Parishes: Preston

Pages 135-142

The History and Topographical Survey of the County of Kent: Volume 9. Originally published by W Bristow, Canterbury, 1800.

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IS the next parish westward from Elmstone. It is written in Domesday, Prestetune, and is usually called Preston near Wingham, and in several deeds is stiled East Preston, to distinguish it from another parish of the same name near Faversham. There are three boroughs in this parish, viz. Inborough, Blackinborough, and Santonborough.

THIS PARISH is but is small. It is for the most part situated on high ground. The fields are very large and even, level land, and the greatest part of them very sertile. The village, called Preston-street, is nearly in the middle of the upland part of it, and is not unpleasantly situated, on each side of the road, which is here very broad from Grove-ferry to Wingham. The church stands about a quarter of a mile from it, and near it the court lodge, which is well watered by a fine spring rising just above it, which supplies several ponds, one of which is a very large one, and afterwards runs through the marshes towards the river. Just below the court-lodge the hill descends to the marshes, near two hundred acres of which are in this parish. The other, or eastern part, in which the house stands, which is now the residence of the vicar, is separated from Elmstone by a stream of water, which rises there in a pond, and directs its course towards the river. In this part of the parish is Santon, belonging to Mr. Thomas and John Denne, of Chistlet. There is no fair held in it.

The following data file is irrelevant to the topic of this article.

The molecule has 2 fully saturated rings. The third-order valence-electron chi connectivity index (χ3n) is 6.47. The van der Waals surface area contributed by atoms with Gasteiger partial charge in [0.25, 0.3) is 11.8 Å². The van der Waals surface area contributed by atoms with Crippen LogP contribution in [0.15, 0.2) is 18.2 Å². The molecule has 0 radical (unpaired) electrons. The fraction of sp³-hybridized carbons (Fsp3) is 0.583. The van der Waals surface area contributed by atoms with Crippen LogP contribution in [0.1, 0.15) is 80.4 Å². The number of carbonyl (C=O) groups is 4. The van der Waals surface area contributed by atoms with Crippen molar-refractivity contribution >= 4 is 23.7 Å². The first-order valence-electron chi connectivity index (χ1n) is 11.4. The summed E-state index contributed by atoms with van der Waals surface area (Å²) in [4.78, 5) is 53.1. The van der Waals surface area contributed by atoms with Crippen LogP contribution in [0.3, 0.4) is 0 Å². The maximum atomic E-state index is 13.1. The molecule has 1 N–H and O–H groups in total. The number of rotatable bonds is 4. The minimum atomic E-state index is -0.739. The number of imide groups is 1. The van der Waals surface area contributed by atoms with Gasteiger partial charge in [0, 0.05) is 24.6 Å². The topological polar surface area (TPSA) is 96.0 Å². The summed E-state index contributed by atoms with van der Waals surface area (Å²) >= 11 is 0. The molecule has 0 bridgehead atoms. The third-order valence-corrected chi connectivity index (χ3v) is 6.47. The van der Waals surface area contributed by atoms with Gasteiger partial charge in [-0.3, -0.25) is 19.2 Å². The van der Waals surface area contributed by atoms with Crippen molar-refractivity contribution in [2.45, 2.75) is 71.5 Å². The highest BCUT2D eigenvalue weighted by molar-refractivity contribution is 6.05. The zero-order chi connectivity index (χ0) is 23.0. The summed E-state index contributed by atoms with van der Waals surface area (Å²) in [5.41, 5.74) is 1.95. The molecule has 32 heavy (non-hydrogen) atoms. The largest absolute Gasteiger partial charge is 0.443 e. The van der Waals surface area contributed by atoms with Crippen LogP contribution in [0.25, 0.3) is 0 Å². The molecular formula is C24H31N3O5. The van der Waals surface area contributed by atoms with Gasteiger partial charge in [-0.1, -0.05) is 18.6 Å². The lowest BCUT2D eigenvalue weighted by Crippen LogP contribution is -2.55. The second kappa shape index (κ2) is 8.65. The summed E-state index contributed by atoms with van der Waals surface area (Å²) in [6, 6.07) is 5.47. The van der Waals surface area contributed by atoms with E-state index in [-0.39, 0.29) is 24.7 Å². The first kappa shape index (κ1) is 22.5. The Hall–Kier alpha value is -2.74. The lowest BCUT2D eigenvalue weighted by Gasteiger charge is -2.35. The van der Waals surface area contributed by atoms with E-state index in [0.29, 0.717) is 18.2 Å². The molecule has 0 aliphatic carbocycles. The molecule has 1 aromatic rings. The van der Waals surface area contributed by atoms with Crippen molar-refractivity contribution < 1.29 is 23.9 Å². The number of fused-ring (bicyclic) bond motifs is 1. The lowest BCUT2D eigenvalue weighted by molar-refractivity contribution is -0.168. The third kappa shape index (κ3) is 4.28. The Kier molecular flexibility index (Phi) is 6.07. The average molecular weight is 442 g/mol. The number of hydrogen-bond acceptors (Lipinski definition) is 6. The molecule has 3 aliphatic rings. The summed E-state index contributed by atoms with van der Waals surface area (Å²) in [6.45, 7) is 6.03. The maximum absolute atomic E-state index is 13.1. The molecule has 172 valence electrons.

THE MANOR OF PRESTON was part of the antient possessions of the abbot and convent of St.Augustine, to the chamberlain of which monastery it was, together with the hundred, allotted by them, and it is thus entered, under the general title of the lands of that abbey, in the survey of Domesday: